Archive for May 15th, 2012

George Alfred Townsend to Frederick Douglass, April 29, 1880

Townsend on the left, Twain in the middle.

Before embarking on this mission to uncover Frederick Douglass in D.C, George Alfred Townsend aka “Gath” was one of my favorite journalists of the 19th century. Come to find out that Douglass and Townsend corresponded… and Townsend wrote an 1875 profile of Washington for Harper’s that features Douglass. Small world, huh man?

Here’s the transcription of an 1880 letter Townsend sent to Douglass.

Mr. Douglass 

Dear sir, With this I send you a book I have recently published where you will find some sketches of the Eastern Shore of Maryland. I have often read your book on your youth in the country with delight.

I wish you would send me your autograph letter, so I can put it in your book.

With very much esteem

Your friend

George Alfred Townsend

242 W. 23rd Street

New York City 

April 29, 1880 

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Frederick Douglass’ “Application for Permit to Build” for 316 & 318 A Street NE

Leaving a paper trail in this city can be ruinous, as ads on the Metro stations in and around Capitol Hill have reminded us. For a historic researcher discovering a paper trails is auspicious.

Last week, researcher and cartographer Brian Kraft shared some of the data he’s tediously gathered over the past decade on the city’s building permits.

With his help, this building permit from September 1879 to “erect two brick buildings” in the alley behind 316 & 318 A Street NE will have a life beyond his database and the microfilm at the Washingtoniana Division of the Martin Luther King, Jr. Memorial Library.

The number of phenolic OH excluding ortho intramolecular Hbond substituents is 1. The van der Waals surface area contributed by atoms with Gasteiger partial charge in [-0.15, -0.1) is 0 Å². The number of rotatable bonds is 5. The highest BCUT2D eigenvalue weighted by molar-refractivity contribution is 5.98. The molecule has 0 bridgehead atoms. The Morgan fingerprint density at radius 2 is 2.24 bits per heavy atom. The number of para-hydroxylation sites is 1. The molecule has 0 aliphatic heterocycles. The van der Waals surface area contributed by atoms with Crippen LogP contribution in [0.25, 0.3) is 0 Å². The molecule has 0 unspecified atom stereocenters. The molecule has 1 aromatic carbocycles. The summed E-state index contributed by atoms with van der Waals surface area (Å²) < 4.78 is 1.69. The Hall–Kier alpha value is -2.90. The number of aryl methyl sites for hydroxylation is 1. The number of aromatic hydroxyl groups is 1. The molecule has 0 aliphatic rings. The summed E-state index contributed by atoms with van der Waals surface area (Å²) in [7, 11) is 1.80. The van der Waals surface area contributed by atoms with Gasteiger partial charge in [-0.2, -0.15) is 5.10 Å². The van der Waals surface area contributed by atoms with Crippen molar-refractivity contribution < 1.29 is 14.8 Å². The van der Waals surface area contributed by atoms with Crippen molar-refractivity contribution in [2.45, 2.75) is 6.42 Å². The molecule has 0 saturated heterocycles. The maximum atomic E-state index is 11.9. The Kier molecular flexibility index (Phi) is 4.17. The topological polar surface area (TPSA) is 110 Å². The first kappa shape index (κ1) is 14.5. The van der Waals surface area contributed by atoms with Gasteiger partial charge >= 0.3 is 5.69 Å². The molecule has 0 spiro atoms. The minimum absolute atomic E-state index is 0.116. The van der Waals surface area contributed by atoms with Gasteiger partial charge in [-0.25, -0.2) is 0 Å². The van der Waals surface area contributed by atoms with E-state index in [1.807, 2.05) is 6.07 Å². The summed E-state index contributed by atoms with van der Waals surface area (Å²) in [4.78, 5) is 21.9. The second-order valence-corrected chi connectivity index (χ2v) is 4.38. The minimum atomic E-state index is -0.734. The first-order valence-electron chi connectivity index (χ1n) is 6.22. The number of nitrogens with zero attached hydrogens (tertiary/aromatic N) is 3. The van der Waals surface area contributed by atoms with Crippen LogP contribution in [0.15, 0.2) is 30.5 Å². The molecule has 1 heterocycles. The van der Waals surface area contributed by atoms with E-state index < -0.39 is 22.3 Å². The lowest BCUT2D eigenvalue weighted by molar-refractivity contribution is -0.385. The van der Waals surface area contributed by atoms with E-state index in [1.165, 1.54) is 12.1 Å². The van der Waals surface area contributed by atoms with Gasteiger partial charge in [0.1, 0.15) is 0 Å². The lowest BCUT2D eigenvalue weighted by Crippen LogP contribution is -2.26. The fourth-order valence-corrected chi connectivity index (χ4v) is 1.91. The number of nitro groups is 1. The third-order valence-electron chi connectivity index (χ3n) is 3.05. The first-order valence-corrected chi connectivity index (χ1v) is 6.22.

According to City Directories, letters, and Douglass biographers, Anna and Frederick Douglass began living at this address in the early 1870s. I am planning on taking a trip back to the DC Archives to gather more information about this home, Douglass’ first home in Washington.

When Charles Douglass died in December, 1920 he was living at 318 A Street NE.

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Frederick Douglass tells President Lincoln the four keys to successfully enlisting colored troops in the Union cause

In the past five years there have been nearly a half dozen books published examining the lives and relationship of Frederick Douglass and President Lincoln, largely centering on the two documented meetings between these titans of 19th century American history.  (Special shout out to Paul and Stephen Kendrick’s must-read Douglass and Lincoln: How a Revolutionary Black Leader & a Reluctant Liberator Struggled to End Slavery & Save the Union.)

One of the first books to merge these two self-made men was Allen Thorndike Rice’s 1886 work, Reminiscences of Abraham Lincoln by distinguished men of his time.

Contributors include former congressmen, a former Vice President, journalist Benjamin Perley Poore, Walt Whitman, General Benjamin “Spoons” F. Butler, General / President Ulysses S. Grant, Rev. Henry Ward Beecher, and many others including Frederick Douglass, who was denoted as “Ex-United States Marshal of the District of Columbia.”

Douglass tells of his first interview with President Lincoln “in the summer of 1863, soon after the Confederate States had declared their purpose to treat colored soldiers as insurgents, and their purpose not to treat any such soldiers as prisoners of war subject to exchange like other soldiers.”

To “make [the colored troops] branch of the service successful” Douglass told President Lincoln he “must do four things:

“First – You must give colored soldiers the same pay that you give white soldiers. 

“Second – You must compel the Confederate States to treat colored soldiers, when prisoners, as prisoners of war.

“Third – When any colored man or soldiers performs brave, meritorious exploits in the field, you must enable me to say to those that I recruit that they will be promoted for such service precisely as white men are promoted for similar service.

“Fourth – In case any colored soldiers are murdered in cold blood and taken prisoners, you should retaliate in kind.”

Before phrases such as “go hard” or “go ham” were introduced into our vernacular, Frederick Douglass told President Lincoln what time it was.

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